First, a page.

So, a successful OutDoor by ISPO includes all those things and our intitiatives are indeed diverse, but they all lead to the same thing. So for example, conservation of nature is a deeply held principle as is respecting the environment, but we also need to stress such issues as they are vital for ensuring that there is a nature for outdoor people to get involved in and getting new people involved is part of growing the market. So if you look at all the various things we’re involved in you will see that there is a future focus on all of them.
Mr. Jansen, how would you describe what is outdoor about?
Jansen: I would say it's not up to me to describe. The consumers define what they think of as outdoor. And I think the biggest mistake from the outdoor industry - maybe historically - is that we’ve been too traditional. Sure we need to value tradition but at the same time it is our job to fulfill the demands of consumers and deliver what they expect from us.
And the consumer expects more and more and more in a different ways, so, the old sell-buy is over and it’s increasingly about the values that brands and the sector stand for. So OutDoor by ISPO needs to reflect what's happening on the consumer side and going this route you don't end up with a traditional show. You end up with a complete 360 degree program in the show.
Held: And I echo that. I've never understood why paddle sports is not outdoor. I've never understood why mountain biking is not outdoor. If the consumer thinks it's outdoor it's outdoor. That's the key thing. It reminds me a bit of the Monty Python's Life of Brian film where you have the People's Front of Judea and the Judean People's Front fighting each other when there is really no difference between them. It doesn't make sense to be super restrictive in what outdoor is and I think what we need to be as a sector is welcoming and open. For sure this is a substantial change in thinking, but one that is by no means impossible and ultimately it will lead to a more diverse and profitable outdoor sector.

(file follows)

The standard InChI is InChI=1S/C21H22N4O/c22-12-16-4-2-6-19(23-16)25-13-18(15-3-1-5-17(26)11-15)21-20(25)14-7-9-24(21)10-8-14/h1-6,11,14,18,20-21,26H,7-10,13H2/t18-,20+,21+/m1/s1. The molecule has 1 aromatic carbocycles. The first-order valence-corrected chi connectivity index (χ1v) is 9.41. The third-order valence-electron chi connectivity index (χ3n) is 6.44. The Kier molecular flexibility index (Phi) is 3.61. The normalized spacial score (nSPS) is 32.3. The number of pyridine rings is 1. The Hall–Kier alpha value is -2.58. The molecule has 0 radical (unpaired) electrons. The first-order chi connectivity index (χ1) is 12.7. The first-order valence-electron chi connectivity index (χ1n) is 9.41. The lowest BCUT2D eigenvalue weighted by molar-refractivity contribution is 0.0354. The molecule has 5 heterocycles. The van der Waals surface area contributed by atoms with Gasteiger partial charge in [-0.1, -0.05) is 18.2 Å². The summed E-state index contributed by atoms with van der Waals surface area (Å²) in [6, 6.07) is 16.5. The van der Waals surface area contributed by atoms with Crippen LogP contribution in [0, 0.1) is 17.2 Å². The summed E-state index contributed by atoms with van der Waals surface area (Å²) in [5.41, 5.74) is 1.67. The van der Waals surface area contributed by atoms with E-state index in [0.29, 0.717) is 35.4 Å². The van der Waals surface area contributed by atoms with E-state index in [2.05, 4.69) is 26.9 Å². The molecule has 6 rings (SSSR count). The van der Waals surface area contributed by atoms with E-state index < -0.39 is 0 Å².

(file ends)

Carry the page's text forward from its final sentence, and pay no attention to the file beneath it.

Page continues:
What should brands do to become closer to the consumer?
Held: The key issue is to ensure that a brand understands its consumers and then the second part is understanding what you as a company believe in and represent. What do you stand for? What do you believe in and what face are you giving to the consumer? What does the consumer see when he looks at you as a company? Understanding how these things are increasingly important to brand equity and consumer's choice is super, super important.
And Mr. Jansen, what are you doing with your time now?
Jansen: I will continue to sell shoes. The Presidency was additional to my work as head of Keen EMEA and I’ve done it as I believe we all have a responsibility to give something back to the outdoor industry. So I’ll continue to support the EOG and who knows, maybe I can give some of the time that I’m freeing up to being outdoors a bit more! That would be a good thing.